Keep in mind these can be plus or minus 20db, given conditions, but here's some good basic quick estimate numbers.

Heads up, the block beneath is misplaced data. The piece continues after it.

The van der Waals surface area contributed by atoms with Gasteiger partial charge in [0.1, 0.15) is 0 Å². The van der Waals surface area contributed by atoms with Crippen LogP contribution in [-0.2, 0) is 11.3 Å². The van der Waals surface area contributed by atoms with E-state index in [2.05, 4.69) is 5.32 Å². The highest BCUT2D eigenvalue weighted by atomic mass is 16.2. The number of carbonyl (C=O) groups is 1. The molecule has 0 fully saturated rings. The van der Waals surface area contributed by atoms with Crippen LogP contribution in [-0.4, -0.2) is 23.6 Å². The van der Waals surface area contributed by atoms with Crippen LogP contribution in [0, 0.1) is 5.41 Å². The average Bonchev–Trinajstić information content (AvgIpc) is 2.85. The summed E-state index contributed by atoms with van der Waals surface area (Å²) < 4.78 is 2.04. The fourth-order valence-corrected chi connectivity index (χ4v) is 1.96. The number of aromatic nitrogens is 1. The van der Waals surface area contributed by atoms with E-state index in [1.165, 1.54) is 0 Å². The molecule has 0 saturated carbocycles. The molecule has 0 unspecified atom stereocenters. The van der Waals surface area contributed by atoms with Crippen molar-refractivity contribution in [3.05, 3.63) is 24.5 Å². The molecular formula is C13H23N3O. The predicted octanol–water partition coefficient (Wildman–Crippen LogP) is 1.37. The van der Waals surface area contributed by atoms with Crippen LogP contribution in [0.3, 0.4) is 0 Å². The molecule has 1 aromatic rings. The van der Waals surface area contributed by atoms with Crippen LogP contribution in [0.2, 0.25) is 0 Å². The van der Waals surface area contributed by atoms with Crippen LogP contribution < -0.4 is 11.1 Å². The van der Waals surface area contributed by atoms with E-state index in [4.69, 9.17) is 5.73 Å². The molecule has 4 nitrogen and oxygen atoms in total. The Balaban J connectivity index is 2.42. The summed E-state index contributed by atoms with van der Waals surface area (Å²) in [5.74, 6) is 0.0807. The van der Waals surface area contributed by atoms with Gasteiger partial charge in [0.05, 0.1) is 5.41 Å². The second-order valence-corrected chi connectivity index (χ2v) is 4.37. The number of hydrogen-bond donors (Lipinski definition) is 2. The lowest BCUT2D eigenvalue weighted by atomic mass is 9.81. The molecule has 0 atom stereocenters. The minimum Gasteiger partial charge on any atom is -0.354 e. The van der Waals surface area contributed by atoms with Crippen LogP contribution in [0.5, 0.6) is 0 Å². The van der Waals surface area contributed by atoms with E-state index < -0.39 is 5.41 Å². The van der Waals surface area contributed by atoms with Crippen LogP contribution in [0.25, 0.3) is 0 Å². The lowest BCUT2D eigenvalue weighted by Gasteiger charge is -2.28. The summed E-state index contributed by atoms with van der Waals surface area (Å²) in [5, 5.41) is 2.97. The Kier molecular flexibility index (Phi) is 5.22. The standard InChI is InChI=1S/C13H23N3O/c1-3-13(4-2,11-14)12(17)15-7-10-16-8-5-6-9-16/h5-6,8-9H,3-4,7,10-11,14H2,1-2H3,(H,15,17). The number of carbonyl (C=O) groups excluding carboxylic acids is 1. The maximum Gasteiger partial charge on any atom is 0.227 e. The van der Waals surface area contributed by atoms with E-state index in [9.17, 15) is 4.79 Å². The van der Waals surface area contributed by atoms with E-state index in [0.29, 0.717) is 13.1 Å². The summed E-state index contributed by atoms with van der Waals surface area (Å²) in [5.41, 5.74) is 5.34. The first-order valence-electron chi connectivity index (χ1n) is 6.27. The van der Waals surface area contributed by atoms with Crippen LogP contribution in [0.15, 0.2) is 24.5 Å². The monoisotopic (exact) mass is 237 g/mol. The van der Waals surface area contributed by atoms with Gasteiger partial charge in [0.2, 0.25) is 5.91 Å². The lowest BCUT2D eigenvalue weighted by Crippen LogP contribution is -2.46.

From: Kent Britain [mailto:WA5VJB@FLASH.NET] Sent: Wednesday, October 15, 2003 8:45 PM To: email@example.com Subject: Steve, I'll let you pass this along to the group It has been asked that we pass along our testing methods and performance predictions for 2.4 GHz Products. RDI, and it's spin off companies Corecam and Xanboo make about 10,000 TV cameras a month, most of which are wireless. Power levels and bandwidths are similar to many wireless products. We also make wireless home security systems and do contract manufacturing of many wireless products. I recognize and least one of our customers in this working group. 2.4 GHz Path loss feet dB 2000 96 1000 90 500 84 400 82 300 79 200 76 100 70 75 67 50 64 Our measurements show an average 4 dB loss for an interior wall. Wood 2x4 or Metal equivalents didn't change this number. For Exterior walls we've measured an average 14 dB loss. Again construction of the wall made little difference. Using a high gain NARDA horn antenna, I effectively imaged the walls. This showed that the majority of the signal was refracting off the top edge of the wall, not actually passing through them. Sometimes the windows were a hot spot depending on the construction of the window, reflecting film, metalization, and fiberglas vs wire screens. We take a set of video units out on the antenna range, or the road in front of the lab and measure their typical range. The road or test range needs to be fairly flat, the surface has little effect. Dirt, Grass, concrete, asphalt, etc. are all well beyond Brewester's angle after 50 ft or so. Thus the surface appears reflective. Moisture content would vary the Brewester's angle point slightly, but would not change far field levels. Example 1 Video unit goes 400 ft and the customer wants to run the signal through an exterior wall. 82 dB - 14 dB = 68 dB 68 dB is about 80 ft for the expected range. The Video unit again goes 400 ft and the signal will pass though 2 interior walls. 82 dB - 8 dB = 74 dB 74 dB is a bit over 150 ft expected range. Advertising dept uses the 400 ft of course, but these are the typical range examples we put in our consumer manual. Example 3 Imagine you are standing along the shore of a clear mountain lake. The air and water are perfectly still. You look down are your feet and see the little minnows swimming around. You look out across the lake and see the pines mirrored on the water. WAIT, is water transparent or Reflective??? That point about 50 ft away where the water turns reflective is Brewester's Angle for water. Same holds true for Concrete, Asphalt, etc at 2.4 GHz. When I get a little time, I'll explain how we deal with multi-path. Kent Britain Sr RF and Compliance Engineer RDI/Corecam/Xanboo firstname.lastname@example.org